Women sheikhs, dervishes and hajis are the topic of Ariela Giveon-Popper’s new book, A Tale of an Amulet: Traditional Arab Women Healers in Israel (published by Pardes Publishing House in cooperation with the University of Haifa).
Popper, who teaches at the David Yellin College of Education and the Open University of Israel, studied the phenomenon of traditional women healers in Arab society, their methods and their effect on the women they serve. Her book gives readers a glimpse into the world of the healers, who try to help the women who come to them – women who live on the seam between tradition and modernity and who must deal with rigid gender conventions – without compromising the existing cultural framework.
Haaretz: How prevalent is traditional healing in Arab society?
“Traditional healing continues to exist in Arab society because it provides a solution to unique problems that current social institutions cannot solve,” says Popper. “Although there are no exact statistics, I believe that dozens of women work as traditional healers. I concentrated on women healers who are active in the Bedouin diaspora in the Negev and in Jaffa, Lod and Ramle. The significant changes and modernization processes taking place in these cities affect Arab women, among others, and often cause them distress that the traditional healers can alleviate.”
What is the traditional healer’s status in Arab society?
“The traditional healers are regarded with ambivalence,” says Popper. “Their powers and particularly the supernatural powers that are attributed to them – to heal and to cause illness, to cause couples to get along well and to create conflict between them – make the members of their communities respect them, but also fear them. Many men are hostile toward the traditional healers even as they fear them. They see the healers’ work as subverting the foundations of abstract monotheism and as a tool that gives dangerous influence to women. At the same time, many women see the healers as symbolic mothers and feminine models. Even healers who are elderly, divorced or uneducated show how a woman can obtain a great deal of power through the tools she offers.”
What methods of treatment do the healers use?
“They diagnose by reading dried coffee grounds, applying numerology to the client’s name and her mother’s name, handling items that belong to the client and dream interpretation,” says Popper. “They give the problem a name and a cause -- usually the evil eye or sorcery. The diagnosis has therapeutic value because afterward, the client reexamines and reevaluates her situation. The treatment itself is done with medicinal herbs, amulets and magical objects that are gradually becoming more popular, particularly in cities. The amulets contain verses from the Koran – a treatment method that was the exclusive province of men until recently. It is likely that by using the Koran in healing, the women are trying to appropriate for themselves some of the social prestige that traditional men healers enjoy.”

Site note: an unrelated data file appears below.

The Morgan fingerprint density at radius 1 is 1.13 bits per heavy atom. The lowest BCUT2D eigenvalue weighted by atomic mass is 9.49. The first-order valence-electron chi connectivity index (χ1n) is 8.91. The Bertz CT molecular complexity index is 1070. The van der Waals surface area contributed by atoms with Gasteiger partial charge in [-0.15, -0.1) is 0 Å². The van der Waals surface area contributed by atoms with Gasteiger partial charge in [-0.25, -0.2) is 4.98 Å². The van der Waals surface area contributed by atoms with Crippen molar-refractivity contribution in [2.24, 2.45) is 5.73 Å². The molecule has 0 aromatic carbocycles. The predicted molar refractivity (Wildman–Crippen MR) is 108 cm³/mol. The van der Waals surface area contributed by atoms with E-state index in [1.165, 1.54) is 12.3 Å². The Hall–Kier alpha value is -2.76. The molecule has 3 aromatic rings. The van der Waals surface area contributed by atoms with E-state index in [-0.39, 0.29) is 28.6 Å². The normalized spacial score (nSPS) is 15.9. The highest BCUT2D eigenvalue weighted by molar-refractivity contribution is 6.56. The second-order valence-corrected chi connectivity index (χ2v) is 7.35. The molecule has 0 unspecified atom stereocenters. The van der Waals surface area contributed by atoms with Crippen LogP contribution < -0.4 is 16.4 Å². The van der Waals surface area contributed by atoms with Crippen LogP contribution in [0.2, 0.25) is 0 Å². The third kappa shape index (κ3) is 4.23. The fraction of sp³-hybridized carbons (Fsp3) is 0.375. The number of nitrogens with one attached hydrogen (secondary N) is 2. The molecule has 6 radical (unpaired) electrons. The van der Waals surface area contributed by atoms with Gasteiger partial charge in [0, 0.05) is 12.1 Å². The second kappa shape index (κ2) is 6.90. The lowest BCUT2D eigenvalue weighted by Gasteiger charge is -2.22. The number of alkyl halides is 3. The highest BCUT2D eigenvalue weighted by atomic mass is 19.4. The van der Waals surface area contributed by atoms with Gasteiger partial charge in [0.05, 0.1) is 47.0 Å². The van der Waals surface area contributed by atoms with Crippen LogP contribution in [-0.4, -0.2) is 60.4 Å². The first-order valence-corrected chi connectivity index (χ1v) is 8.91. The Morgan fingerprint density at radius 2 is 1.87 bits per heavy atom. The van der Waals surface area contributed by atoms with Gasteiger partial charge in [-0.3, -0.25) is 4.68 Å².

What are the reasons that women go to a traditional healer?
“Arab women go to women healers for physical and emotional problems, and mainly for issues such as financial difficulty, marital problems and conflicts within the extended family,” says Popper. “For example, the healers must mediate between the desire of young Arab women to choose their own husbands in the spirit of romantic love and their families’ desire to arrange their marriages. The healers provide some relief for physical and emotional problems and give their clients practical and ethical tools for coping successfully with life’s hardships.”
What insights did you get from your study about the lives and situations of Arab women in Israel?
“The women healers studied in the book offer Arab women in Israel a way to cope that uses tools from tradition,” says Popper. “Traditional healing empowers both the traditional healers and the women who come to them. It encourages the women to conform to the accepted norms and values in their society and thereby alleviates the feelings of oppression, alienation, marginalization and exclusion that many Arab women in Israel experience. Traditional healing methods enable these women, healers and clients alike, who are bound by the restrictions of a patriarchal society and often feel the conflict between tradition and their own inner world, to make their way back to their family, culture and community, and thereby obtain a measure of relief.”
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